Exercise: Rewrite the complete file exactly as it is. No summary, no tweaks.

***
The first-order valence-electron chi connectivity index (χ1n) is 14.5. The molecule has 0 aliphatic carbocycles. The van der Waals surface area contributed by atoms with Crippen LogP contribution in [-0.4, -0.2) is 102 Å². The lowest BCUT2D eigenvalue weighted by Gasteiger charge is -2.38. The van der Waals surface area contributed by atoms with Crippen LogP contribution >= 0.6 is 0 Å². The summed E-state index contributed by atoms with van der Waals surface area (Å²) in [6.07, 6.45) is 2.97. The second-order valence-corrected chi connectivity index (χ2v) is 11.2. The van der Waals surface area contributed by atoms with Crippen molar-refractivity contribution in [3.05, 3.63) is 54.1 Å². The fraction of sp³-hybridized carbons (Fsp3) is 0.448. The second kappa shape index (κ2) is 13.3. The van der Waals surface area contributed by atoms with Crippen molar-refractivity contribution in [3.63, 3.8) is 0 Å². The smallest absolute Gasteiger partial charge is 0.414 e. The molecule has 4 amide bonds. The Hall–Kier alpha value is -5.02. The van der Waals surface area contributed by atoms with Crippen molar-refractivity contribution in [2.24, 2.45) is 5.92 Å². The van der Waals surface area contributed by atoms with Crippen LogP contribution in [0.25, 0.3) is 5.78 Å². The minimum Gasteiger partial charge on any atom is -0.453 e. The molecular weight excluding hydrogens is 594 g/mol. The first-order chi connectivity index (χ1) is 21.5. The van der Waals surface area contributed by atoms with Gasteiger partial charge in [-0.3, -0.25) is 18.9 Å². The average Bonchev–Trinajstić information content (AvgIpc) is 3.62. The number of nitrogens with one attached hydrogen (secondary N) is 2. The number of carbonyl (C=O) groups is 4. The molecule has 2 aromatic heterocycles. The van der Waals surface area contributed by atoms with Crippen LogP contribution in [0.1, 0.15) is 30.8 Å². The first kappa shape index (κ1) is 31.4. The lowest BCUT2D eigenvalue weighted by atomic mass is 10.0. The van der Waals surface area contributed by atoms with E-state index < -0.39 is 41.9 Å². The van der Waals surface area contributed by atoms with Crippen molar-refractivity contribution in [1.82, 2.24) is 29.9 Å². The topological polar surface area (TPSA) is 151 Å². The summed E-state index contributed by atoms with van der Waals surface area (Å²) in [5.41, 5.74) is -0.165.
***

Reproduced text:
The first-order valence-electron chi connectivity index (χ1n) is 14.5. The molecule has 0 aliphatic carbocycles. The van der Waals surface area contributed by atoms with Crippen LogP contribution in [-0.4, -0.2) is 102 Å². The lowest BCUT2D eigenvalue weighted by Gasteiger charge is -2.38. The van der Waals surface area contributed by atoms with Crippen LogP contribution >= 0.6 is 0 Å². The summed E-state index contributed by atoms with van der Waals surface area (Å²) in [6.07, 6.45) is 2.97. The second-order valence-corrected chi connectivity index (χ2v) is 11.2. The van der Waals surface area contributed by atoms with Crippen molar-refractivity contribution in [3.05, 3.63) is 54.1 Å². The fraction of sp³-hybridized carbons (Fsp3) is 0.448. The second kappa shape index (κ2) is 13.3. The van der Waals surface area contributed by atoms with Crippen molar-refractivity contribution in [3.63, 3.8) is 0 Å². The smallest absolute Gasteiger partial charge is 0.414 e. The molecule has 4 amide bonds. The Hall–Kier alpha value is -5.02. The van der Waals surface area contributed by atoms with Crippen molar-refractivity contribution in [2.24, 2.45) is 5.92 Å². The van der Waals surface area contributed by atoms with Crippen LogP contribution in [0.25, 0.3) is 5.78 Å². The minimum Gasteiger partial charge on any atom is -0.453 e. The molecular weight excluding hydrogens is 594 g/mol. The first-order chi connectivity index (χ1) is 21.5. The van der Waals surface area contributed by atoms with Gasteiger partial charge in [-0.3, -0.25) is 18.9 Å². The average Bonchev–Trinajstić information content (AvgIpc) is 3.62. The number of nitrogens with one attached hydrogen (secondary N) is 2. The number of carbonyl (C=O) groups is 4. The molecule has 2 aromatic heterocycles. The van der Waals surface area contributed by atoms with Crippen LogP contribution in [0.1, 0.15) is 30.8 Å². The first kappa shape index (κ1) is 31.4. The lowest BCUT2D eigenvalue weighted by atomic mass is 10.0. The van der Waals surface area contributed by atoms with E-state index < -0.39 is 41.9 Å². The van der Waals surface area contributed by atoms with Crippen molar-refractivity contribution in [1.82, 2.24) is 29.9 Å². The topological polar surface area (TPSA) is 151 Å². The summed E-state index contributed by atoms with van der Waals surface area (Å²) in [5.41, 5.74) is -0.165.